State and EPA Regulations for Domestic Wastewater Sludge and Biosolids
Chief of Land Application, Missouri Department of Natural Resources
John H. Dunn
Environmental Engineer, Environmental Protection Agency Region VII
Charles D. Fulhage
Department of Agricultural Engineering
This publication addresses state and federal regulations for use and disposal of domestic wastewater sludge and biosolids. Sludge use and disposal operations include landfill and incineration. Sludge that is suitable for beneficial use is called biosolids. Examples of beneficial use are biosolids used as fertilizer or soil amendment.
Industrial sludge is covered by a separate set of requirements and is not discussed in this publication.
Missouri Clean Water Law
In simple terms, the Missouri Clean Water Law states that "it is a violation to allow the discharge of a pollutant or contaminant to waters of the state" without a permit.
For practical purposes, sludge, biosolids and stormwater runoff from use or disposal sites are considered pollutants.
The law authorizes the Missouri Clean Water Commission and the Missouri Department of Natural Resources (DNR) to issue regulations, policies and guidelines to protect the quality of Missouri waters.
The agencies issue permits and treatment standards to enforce the requirements. The law authorizes the state to adopt and enforce any requirements of the federal Clean Water Act.
Federal Clean Water Act
The Federal Clean Water Act requires the U.S. Environmental Protection Agency (EPA) to establish minimum national standards for wastewater discharge and for sludge use and disposal. The EPA may directly administer and enforce the requirements or it can delegate this power to the state.
The law requires the EPA to review and update standards every two years to include new scientific information. The EPA is charged with developing risk assessments on any additional pollutants that may be determined to pose a potential risk.
Compliance dates are established in the federal law. Extensions can only be made by congressional action to revise the Clean Water Act.
Since Feb. 19, 1994, you must comply with EPA monitoring, reporting and operational standards.
If construction of treatment facilities is required to comply with the standards, you must have facilities complete and operational by Feb. 19, 1995. The determination is based on whether an application for state construction permit has been submitted to DNR.
Sludge standards for use or disposal
EPA regulations, under Title 40 Code of Federal Regulations Part 503 (40 CFR 503), establish the minimum national standards for the use and disposal of domestic sludge.
Persons who generate, use or dispose of sludge are required by regulation to follow these minimum standards. EPA calls this a "self-implementing" rule because the standards are directly enforceable.
You must meet the deadlines in the law, even though the new requirements are not included in the National Pollutant Discharge Elimination System (NPDES) permit.
The regulations authorize the permit authority to be more restrictive on a case-by-case basis in order to address local environmental conditions.
State and federal jurisdiction in Missouri
The DNR is the primary contact for questions about both state and federal sludge requirements.
A Missouri sludge program began in 1979. State regulations, guidelines and permit requirements for sludge use and disposal are under the authority of the Missouri Clean Water Law.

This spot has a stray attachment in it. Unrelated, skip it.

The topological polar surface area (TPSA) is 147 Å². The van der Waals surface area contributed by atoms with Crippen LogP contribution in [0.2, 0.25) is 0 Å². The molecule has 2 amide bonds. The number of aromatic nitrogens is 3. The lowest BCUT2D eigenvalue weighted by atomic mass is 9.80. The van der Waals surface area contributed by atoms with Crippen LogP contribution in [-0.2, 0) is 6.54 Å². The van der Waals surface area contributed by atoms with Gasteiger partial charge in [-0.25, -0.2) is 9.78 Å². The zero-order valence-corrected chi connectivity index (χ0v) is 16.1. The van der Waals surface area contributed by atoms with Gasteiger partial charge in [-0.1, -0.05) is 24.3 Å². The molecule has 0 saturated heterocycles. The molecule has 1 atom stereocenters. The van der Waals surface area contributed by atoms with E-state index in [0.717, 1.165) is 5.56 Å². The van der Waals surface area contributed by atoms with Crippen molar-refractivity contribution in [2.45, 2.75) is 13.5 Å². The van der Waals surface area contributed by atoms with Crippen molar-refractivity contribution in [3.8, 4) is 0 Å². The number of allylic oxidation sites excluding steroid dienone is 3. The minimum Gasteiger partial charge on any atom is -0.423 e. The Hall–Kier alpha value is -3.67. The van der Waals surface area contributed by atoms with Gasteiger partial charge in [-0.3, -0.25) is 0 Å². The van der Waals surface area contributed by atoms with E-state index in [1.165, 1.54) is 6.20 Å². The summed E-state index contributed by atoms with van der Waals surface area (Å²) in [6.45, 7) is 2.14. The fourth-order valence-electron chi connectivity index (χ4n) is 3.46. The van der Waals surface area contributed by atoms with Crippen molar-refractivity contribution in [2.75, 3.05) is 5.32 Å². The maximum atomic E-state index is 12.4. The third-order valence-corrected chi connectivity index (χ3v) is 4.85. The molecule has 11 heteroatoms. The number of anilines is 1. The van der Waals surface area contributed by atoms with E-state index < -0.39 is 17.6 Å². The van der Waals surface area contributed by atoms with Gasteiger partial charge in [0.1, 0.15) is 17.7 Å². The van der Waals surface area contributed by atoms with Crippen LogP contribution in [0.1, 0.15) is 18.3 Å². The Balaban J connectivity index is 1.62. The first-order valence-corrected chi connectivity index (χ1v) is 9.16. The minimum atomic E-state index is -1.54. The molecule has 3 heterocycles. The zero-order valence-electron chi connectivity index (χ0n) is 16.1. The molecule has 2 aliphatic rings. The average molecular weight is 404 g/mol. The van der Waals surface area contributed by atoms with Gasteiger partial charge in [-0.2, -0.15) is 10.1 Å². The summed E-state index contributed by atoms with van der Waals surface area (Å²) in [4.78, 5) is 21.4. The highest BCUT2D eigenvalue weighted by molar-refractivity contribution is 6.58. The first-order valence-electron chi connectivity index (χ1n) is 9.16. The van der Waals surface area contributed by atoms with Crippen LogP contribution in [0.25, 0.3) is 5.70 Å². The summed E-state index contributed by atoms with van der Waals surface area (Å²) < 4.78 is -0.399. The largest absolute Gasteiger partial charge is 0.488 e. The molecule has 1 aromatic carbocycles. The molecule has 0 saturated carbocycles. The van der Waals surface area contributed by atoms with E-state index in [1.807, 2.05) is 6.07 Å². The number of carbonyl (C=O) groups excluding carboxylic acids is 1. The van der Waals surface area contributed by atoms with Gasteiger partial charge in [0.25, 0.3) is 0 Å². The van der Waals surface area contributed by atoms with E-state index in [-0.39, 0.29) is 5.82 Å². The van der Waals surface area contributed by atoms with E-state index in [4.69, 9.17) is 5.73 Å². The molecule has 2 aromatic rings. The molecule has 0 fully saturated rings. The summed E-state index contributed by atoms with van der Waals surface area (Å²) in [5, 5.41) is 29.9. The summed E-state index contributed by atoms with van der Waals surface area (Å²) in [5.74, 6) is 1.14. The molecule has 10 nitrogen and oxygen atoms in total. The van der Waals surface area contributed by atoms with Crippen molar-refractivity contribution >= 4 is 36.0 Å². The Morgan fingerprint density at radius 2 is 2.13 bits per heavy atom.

Recently revised state regulations incorporate the new EPA rules. This allows the DNR to directly enforce all applicable requirements through state authority.
If you comply with Missouri requirements, you meet the new EPA sludge standards. However, EPA still has the primary authority for issuing federal sludge permits until the state receives formal delegation from the EPA.
When a state has been delegated by the EPA, the state will provide one-stop shopping for compliance with sludge requirements under clean water laws. Until then, Missouri and the EPA will operate under interim agreements to reduce duplicating efforts.
Who is responsible for complying with sludge requirements?
From production through disposal, the generator of the sludge is responsible for complying with all sludge standards and permit requirements.
The generator is considered the person owning the wastewater treatment facility producing the sludge. An exception is the single-family, residential septic tank. In this case, the septage hauler is the responsible party, rather than the homeowner.
The generator remains responsible for final sludge disposal unless the sludge is hauled to another permitted sludge use or disposal facility.
A contract hauler is considered an agent of the generator. The use of a contract hauler does not relieve the generator of responsibility under the EPA regulations, unless the contract hauler obtains a separate sludge permit (Table 1).
Persons who need a permit for sludge use or disposal
|Who needs a sludge permit?
|Owner of a multi-family wastewater treatment facility generating sludge
|Septic tank pumper who land applies or disposes of septage
|Contract hauler who is responsible for ultimate sludge use or disposal
|Owner of a wastewater treatment lagoon with sludge removed during the year
|Owner of an inactive wastewater treatment lagoon that still contains sludge
|Person handling or receiving sludge from out-of-state source
|Person composting or otherwise processing sludge
|Person surface disposing or landfilling of sludge
|Person incinerating sludge
|Owner of a single-family, residential septic tank
|Contract hauler transporting to a permitted sludge disposal facility
|Owner of an active wastewater treatment lagoon with no sludge removal
|Landowner receiving sludge from a permitted facility